inconceivable that BAU climate change would not yield a sea level change of the order of meters on the century timescale”.

Black:

We have only had 11 years, but no ice has been lost by Greenland, other than what melts every summer and then forms again, and water levels have not moved appreciably.

In contrast from Scientific American: Greenland Is Melting Faster Than at Any Time in the Last 400 Years

study published this week in Geophysical Research Letters finds that melt rates in western Greenland have been accelerating for the last few decades. Melting is now nearly double what it was at the end of the 19th century, the research suggests. And the scientists say a significant increase in summertime temperatures—to the tune of about 1.2 degrees Celsius since the 1870s—is mainly to blame.

Future warming may only continue to enhance the melting, the researchers warn—a major concern when it comes to future sea-level rise.

The researchers used models informed with historical climate data to investigate some of the climatic factors influencing melt rates from one year to the next over the last century. Fluctuations in ocean temperatures and certain atmospheric circulation patterns were shown to have a major influence on year-to-year variations in melt rates since the 1870s.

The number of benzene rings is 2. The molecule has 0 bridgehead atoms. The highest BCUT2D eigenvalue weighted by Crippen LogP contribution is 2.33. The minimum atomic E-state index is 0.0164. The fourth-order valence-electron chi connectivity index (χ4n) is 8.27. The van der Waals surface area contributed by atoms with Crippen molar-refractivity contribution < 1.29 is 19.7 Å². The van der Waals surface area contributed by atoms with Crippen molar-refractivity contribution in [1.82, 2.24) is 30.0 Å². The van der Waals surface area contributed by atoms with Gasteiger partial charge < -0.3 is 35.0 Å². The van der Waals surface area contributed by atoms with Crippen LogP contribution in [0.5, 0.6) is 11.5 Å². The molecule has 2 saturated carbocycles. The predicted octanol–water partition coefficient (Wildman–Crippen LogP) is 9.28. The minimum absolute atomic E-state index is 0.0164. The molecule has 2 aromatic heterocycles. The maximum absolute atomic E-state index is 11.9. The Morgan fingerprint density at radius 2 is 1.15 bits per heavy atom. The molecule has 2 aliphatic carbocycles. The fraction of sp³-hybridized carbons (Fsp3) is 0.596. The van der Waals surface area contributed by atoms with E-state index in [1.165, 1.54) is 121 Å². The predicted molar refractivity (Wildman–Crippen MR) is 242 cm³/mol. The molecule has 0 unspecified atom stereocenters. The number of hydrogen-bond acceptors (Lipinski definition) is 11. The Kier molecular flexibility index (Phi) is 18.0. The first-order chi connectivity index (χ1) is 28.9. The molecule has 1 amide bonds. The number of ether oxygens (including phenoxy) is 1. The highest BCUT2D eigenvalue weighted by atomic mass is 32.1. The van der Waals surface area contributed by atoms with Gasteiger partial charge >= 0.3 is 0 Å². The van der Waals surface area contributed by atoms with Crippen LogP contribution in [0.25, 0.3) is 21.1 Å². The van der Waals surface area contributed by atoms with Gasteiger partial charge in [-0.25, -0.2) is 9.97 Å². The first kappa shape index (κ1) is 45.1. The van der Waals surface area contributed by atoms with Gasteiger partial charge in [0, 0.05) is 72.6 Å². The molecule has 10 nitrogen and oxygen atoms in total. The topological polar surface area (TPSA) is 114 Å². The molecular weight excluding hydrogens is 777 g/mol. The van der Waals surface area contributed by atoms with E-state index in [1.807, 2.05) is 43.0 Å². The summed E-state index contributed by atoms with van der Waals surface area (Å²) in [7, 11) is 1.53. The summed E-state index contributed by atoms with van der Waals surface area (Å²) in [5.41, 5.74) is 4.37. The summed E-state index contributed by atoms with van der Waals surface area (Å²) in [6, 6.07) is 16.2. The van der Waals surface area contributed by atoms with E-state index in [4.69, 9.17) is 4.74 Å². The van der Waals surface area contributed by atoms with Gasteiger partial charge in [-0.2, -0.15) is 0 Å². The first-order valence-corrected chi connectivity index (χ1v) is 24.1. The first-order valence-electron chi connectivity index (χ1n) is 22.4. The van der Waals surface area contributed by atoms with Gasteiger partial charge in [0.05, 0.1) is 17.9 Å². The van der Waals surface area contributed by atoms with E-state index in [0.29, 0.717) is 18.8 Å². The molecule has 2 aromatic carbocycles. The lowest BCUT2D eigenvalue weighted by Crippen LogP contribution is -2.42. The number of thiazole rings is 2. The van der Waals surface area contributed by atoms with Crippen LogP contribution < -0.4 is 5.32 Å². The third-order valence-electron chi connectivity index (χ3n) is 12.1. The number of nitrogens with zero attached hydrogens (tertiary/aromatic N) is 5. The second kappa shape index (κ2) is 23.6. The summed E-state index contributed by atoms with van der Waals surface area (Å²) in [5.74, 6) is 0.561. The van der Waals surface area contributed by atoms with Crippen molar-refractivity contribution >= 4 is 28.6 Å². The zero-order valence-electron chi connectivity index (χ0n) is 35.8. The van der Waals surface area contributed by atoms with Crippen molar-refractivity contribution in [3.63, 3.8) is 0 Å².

That’s important to note, because these oceanic and atmospheric patterns may change under the influence of future climate change. Scientists are still debating how they may be affected, but the new findings suggest that a better understanding will be critical to making accurate short-term predictions about melting and sea-level rise.

The need for ongoing scientific research is obviously important. And most of the current science (as opposed to opinion of people like Black) suggests a growing problem with the effects of climate change. The biggest uncertainty is by how much and over what time period.

I got sidetracked addressing some of Black’s claims. The second article from RealClear: Clmate Change Is Our Most Critical National-Security Challenge